Use of typed `Bundle.get*()`/`*()` parameter is mostly relevant for methods such as [`Parcel.readParcelableList()`](,%20java.lang.ClassLoader,%20java.lang.Class%3C?%20extends%20T%3E)), which returns `ArrayList` and due to Java Type Erasure even if you did something like `List<SomeParcelableType> field = parcel.readParcelableList();`, the `<SomeParcelableType>` part wasn't enforced at runtime and such `List` could contain any `Parcelable` classes available in system and therefore all `createFromParcel`/`writeToParcel` available in system could be used as part of serialization/deserialization of type that contained such `List`

You might also want to check out [presentation from Android Security and Privacy team about introduction of these mechanisms]( ([slides](, [video](

Here however use of typed version appears to be redundant, as we also explicitly check type of returned object. So what is going on and what vulnerability is being fixed here?

# Side effects

Take a look at patch from beginning again

* If value deserialized under `"intent"` key is an `Intent`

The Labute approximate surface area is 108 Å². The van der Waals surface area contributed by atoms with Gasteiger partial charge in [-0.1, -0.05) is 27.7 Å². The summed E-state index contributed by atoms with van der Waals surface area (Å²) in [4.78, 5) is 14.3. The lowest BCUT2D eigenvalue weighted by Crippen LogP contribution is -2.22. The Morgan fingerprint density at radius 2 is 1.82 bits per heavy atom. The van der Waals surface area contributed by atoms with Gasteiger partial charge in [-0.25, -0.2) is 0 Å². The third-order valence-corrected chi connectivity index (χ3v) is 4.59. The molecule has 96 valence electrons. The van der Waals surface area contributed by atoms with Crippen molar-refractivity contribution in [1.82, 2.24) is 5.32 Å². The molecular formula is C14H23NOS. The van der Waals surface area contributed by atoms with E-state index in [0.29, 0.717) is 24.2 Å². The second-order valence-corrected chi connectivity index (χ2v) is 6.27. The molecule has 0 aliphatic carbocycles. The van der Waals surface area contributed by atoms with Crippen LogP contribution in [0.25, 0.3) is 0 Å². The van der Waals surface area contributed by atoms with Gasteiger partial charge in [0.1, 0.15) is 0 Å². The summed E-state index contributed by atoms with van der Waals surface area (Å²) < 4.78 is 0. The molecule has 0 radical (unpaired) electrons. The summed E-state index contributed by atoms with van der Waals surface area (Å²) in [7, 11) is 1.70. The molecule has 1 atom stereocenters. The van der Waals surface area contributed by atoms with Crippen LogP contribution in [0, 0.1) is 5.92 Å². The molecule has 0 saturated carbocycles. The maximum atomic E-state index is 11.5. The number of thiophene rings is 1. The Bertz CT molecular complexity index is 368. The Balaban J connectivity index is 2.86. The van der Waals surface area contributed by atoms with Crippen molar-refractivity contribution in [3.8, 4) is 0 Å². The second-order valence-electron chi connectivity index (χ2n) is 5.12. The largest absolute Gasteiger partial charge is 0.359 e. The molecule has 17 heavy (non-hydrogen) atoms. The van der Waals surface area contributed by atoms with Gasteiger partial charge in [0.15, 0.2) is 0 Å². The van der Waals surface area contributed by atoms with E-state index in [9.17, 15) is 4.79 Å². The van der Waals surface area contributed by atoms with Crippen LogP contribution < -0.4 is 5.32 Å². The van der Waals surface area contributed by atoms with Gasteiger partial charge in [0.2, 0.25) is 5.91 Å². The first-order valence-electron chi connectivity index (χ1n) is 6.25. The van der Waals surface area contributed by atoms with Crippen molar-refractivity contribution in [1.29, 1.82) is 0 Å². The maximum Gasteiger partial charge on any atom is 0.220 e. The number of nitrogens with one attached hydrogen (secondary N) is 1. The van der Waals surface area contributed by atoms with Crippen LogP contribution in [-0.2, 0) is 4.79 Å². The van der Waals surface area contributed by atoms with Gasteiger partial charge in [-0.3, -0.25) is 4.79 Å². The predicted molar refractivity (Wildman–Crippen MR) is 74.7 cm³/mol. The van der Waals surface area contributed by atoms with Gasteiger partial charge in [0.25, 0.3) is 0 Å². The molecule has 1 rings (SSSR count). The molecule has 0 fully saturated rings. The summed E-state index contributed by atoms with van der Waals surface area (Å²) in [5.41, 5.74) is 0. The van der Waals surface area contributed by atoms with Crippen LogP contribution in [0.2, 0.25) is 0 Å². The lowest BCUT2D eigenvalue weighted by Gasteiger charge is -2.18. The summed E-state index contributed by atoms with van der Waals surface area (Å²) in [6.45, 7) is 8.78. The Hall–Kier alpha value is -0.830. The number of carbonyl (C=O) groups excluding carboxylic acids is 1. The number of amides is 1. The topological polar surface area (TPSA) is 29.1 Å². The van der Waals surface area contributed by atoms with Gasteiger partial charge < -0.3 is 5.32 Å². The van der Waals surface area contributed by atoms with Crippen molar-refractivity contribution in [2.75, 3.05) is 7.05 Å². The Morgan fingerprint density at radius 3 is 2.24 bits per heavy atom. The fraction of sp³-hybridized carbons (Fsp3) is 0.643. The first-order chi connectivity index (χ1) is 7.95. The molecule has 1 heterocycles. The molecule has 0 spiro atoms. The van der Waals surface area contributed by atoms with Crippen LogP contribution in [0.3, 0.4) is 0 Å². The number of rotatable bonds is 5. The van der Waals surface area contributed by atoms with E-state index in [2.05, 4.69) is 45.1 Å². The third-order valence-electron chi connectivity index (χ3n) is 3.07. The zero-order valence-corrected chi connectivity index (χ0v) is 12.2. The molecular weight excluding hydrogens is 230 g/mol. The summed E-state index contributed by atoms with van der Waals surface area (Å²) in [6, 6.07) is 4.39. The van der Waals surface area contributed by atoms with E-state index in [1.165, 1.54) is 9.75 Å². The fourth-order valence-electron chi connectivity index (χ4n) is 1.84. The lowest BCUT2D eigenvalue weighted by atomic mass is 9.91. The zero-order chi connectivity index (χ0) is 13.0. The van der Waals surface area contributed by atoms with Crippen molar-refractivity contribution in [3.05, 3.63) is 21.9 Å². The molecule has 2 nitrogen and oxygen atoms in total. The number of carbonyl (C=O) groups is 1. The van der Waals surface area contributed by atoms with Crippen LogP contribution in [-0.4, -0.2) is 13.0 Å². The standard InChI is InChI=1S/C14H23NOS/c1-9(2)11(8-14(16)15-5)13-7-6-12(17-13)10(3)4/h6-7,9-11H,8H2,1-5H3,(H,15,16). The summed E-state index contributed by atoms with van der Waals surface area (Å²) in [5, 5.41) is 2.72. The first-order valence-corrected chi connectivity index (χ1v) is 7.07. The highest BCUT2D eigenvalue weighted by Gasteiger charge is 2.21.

* It will be validated to point to component it is safe for system to launch
  * [If mismatch could be triggered from `Intent` object we'd have much bigger problem](
* If value being deserialized isn't `Intent`
  * In order to do anything bad, we'd need to have an `Intent` inside `Bundle` after it gets sent to another process, but type of `Parcelable` is saved at earlier offset than any possible mismatch and `LazyValue` length-prefixing prevents us from modifying next key-value pairs in case of `writeToParcel`/`createFromParcel` mismatch

So, what dangerous thing call to `bundle.getParcelable(AccountManager.KEY_INTENT)` without type argument could do here?

[Answer in next paragraph, try to guess before reading on. If I'd have a fursona this would be place for some art]

The answer is calling unrelated `createFromParcel()` that actually modifies of raw data of `LazyValue` that is stored under different key and will be passed verbatim to next process

We have a [`createFromParcel()`]( implementation that can actually call [`writeInt()`]( on provided `Parcel`